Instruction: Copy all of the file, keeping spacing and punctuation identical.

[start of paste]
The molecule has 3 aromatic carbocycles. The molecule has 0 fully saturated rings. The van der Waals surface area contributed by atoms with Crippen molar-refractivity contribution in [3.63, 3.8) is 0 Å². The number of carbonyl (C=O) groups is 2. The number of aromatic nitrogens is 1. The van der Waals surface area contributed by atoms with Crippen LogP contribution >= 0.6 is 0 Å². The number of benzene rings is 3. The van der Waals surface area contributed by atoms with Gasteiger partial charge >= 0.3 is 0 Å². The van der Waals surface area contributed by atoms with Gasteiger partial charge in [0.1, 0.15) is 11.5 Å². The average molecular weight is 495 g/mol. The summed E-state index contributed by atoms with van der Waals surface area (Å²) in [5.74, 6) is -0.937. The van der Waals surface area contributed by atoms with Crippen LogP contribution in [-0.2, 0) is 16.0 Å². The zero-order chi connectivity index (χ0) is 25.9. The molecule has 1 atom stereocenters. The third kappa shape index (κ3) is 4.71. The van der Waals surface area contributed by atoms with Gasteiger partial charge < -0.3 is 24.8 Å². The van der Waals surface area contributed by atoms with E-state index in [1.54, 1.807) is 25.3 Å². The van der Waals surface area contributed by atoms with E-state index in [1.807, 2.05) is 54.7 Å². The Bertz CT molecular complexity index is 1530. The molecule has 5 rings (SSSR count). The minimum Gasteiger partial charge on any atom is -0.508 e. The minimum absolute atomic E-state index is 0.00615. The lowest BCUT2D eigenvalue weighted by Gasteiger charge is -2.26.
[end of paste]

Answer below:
The molecule has 3 aromatic carbocycles. The molecule has 0 fully saturated rings. The van der Waals surface area contributed by atoms with Crippen molar-refractivity contribution in [3.63, 3.8) is 0 Å². The number of carbonyl (C=O) groups is 2. The number of aromatic nitrogens is 1. The van der Waals surface area contributed by atoms with Crippen LogP contribution >= 0.6 is 0 Å². The number of benzene rings is 3. The van der Waals surface area contributed by atoms with Gasteiger partial charge >= 0.3 is 0 Å². The van der Waals surface area contributed by atoms with Gasteiger partial charge in [0.1, 0.15) is 11.5 Å². The average molecular weight is 495 g/mol. The summed E-state index contributed by atoms with van der Waals surface area (Å²) in [5.74, 6) is -0.937. The van der Waals surface area contributed by atoms with Crippen LogP contribution in [-0.2, 0) is 16.0 Å². The zero-order chi connectivity index (χ0) is 25.9. The molecule has 1 atom stereocenters. The third kappa shape index (κ3) is 4.71. The van der Waals surface area contributed by atoms with Gasteiger partial charge < -0.3 is 24.8 Å². The van der Waals surface area contributed by atoms with E-state index in [1.54, 1.807) is 25.3 Å². The van der Waals surface area contributed by atoms with E-state index in [1.807, 2.05) is 54.7 Å². The Bertz CT molecular complexity index is 1530. The molecule has 5 rings (SSSR count). The minimum Gasteiger partial charge on any atom is -0.508 e. The minimum absolute atomic E-state index is 0.00615. The lowest BCUT2D eigenvalue weighted by Gasteiger charge is -2.26.